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It’s a real pleasure to have Rob Andrews, founder and president of United Futsal with us. Rob has overseen UF’s meteoric rise this past decade and continues to be the sport’s most influential figure stateside.

Rob, United Futsal recently launched the Champions Cup Series. Can you talk a bit about how it’s structured and what you hope this series of tournaments will provide?

The Champions Cup Series is a response to the feedback we’ve received over nine years of working the industry for how futsal should grow in the US. We found out in building it that people were looking for a pathway. A player that wants to enter knows that it’s easier through soccer, but what is the pathway for me as a futsal player? The first step to that is creating a consistent, high level national calendar for futsal every year that is in collaboration and not in conflict with the soccer clubs. And the second thing is to provide opportunities for the players that they can experience top level coaching from people all around the world, from the biggest and most experienced clubs. I’ve been amazed at the feedback from those people that are willing and wanting to help us. They’re ready to impart their knowledge on these players, these coaches, these referees, and clubs. They want to teach them how to build futsal. There’s so much interest in helping to grow the game globally. All we were missing was a pathway. And the Champions Cup Series will create that pathway.

In recent years the number of new futsal clubs across the US has increased dramatically. Some are more successful than others. What do these clubs have in common? What are they doing right? What can new clubs learn from them?

We have seen throughout the US and abroad in the international partnerships that we have there are three real ingredients that make the perfect recipe for a development first futsal club in the US. And first is the player pool. Having access to a talented player pool that’s interested in what’s going on and is ready to commit themselves to training. You can’t train players if you don’t have players. The second is a facility. Having a consistent and dedicated place. It doesn’t have to be the perfect size, it doesn’t have to be in the perfect condition, it doesn’t need to be a crystal palace type of Taj Mahal, but it does need to have consistent hours and goals. So when you get there training is on and kids can count on it. The consistency of training is crucial and the facility is vital to that. The third component that is a constant evolution is the coach, basically the know how. The coach or director above them has got to be relentless in pursuing education, pursuing knowledge. They have to be not prideful. They need to be humble with their knowledge. You’ll be amazed how many people around the world are willing and desire to help those people to build their clubs. It’s very different than a business in other industries where people are guarding their secrets and proprietary information. The futsal community is very open, and so long as the directors and coaches are interested and eager in learning, there’s ample information out there that United Futsal will be helping to provide to our Champions Cup Series clubs to help to grow the sport. So to wrap it up: a player pool, a consistent training environment and facility to go along with that, and a willingness and eagerness to learn is all you need. That is what makes a club successful versus one that is not.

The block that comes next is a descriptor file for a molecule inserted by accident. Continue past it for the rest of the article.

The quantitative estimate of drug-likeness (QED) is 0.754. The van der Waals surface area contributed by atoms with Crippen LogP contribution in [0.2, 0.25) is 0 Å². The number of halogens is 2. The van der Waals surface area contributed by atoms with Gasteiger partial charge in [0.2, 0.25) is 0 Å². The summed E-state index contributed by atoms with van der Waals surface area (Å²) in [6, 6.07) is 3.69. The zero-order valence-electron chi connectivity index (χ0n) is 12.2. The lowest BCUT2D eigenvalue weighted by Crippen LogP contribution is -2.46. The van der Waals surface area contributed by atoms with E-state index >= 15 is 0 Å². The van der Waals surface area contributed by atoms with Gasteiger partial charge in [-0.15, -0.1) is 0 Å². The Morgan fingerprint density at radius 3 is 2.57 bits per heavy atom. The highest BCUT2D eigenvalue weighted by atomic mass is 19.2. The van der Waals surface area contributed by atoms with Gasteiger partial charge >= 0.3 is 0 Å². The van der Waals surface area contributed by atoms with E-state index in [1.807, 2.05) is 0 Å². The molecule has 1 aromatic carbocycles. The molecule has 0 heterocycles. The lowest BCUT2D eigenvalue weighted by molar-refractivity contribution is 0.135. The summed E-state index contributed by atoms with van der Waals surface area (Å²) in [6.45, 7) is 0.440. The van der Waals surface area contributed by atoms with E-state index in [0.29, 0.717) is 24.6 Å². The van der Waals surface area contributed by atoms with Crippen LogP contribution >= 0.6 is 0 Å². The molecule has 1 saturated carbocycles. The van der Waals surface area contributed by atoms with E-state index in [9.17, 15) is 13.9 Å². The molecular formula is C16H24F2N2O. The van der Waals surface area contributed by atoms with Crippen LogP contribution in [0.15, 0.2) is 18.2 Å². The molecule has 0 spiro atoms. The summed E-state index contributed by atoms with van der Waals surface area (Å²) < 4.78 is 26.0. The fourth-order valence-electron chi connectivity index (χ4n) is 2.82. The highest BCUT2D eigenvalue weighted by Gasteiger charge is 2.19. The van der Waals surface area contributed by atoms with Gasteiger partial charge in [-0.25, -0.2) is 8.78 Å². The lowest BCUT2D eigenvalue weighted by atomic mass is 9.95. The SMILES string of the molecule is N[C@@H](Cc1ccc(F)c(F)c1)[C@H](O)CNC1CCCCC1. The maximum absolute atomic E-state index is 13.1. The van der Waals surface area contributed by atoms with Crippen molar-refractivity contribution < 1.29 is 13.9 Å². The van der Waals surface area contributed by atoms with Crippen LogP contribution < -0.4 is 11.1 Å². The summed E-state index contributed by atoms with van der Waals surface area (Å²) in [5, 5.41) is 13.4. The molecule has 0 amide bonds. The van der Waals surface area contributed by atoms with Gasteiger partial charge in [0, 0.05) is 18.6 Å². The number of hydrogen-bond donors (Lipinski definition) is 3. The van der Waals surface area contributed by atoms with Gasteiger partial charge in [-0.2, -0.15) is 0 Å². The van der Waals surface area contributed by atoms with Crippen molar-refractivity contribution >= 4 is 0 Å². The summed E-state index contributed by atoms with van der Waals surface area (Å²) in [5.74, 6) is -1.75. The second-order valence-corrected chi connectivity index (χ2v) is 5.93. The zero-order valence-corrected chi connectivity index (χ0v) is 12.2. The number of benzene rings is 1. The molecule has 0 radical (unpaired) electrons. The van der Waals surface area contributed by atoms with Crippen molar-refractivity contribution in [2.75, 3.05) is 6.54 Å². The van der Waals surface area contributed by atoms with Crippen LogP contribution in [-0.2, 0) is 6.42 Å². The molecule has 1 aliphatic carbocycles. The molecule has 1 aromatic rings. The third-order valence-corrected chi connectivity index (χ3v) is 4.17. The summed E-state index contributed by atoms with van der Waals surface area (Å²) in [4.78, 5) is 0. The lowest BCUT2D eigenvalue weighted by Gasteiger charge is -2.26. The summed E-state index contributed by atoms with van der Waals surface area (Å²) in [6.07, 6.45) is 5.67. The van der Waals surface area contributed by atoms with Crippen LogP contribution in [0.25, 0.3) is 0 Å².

Futsal in the US has seen explosive growth in the past decade and United Futsal has been right in the middle of it. From hosting the Intercontinental Cup in Greensboro in 2013 to establishing the world’s two most prestigious youth tournaments with the World Futsal Championships in Orlando and the World Futsal Cup in Barcelona, United Futsal has changed the competitive landscape. What are you most proud of? And what do the next 10 years hold for United Futsal and US futsal in general?

That’s probably the toughest question because we probably don’t pick our head up very often and look around at what we’ve accomplished and where we’ve gotten to because there’s still so much work to be done. I think what makes me most proud is when I think back on the almost ten years that we’ve been around, are the relationships that we’ve made through the process and seeing the growth and success of people that we have helped along the way and have collaborated with. I think futsal is too big for one person, for one group to be able to form or create, or develop and grow. So it’s going to take everybody working together. The modification of the name to United Futsal really fits with our character, trying to unite not only the US, but also the world. And I think working with the same groups over the last five, six, seven years, allows us to see their growth and the opportunities they’re fighting for. Seeing the development of the players from the US at the World Futsal Cup, at the World Futsal Championship where we’re seeing American teams win, beating Brazilian teams. And we’re seeing the level of Brazil still growing. Those are the type of things that really I would say make me proud as a person who got into this industry, but it also fits within our character. This motivates us to keep our head down and make the next ten years even better.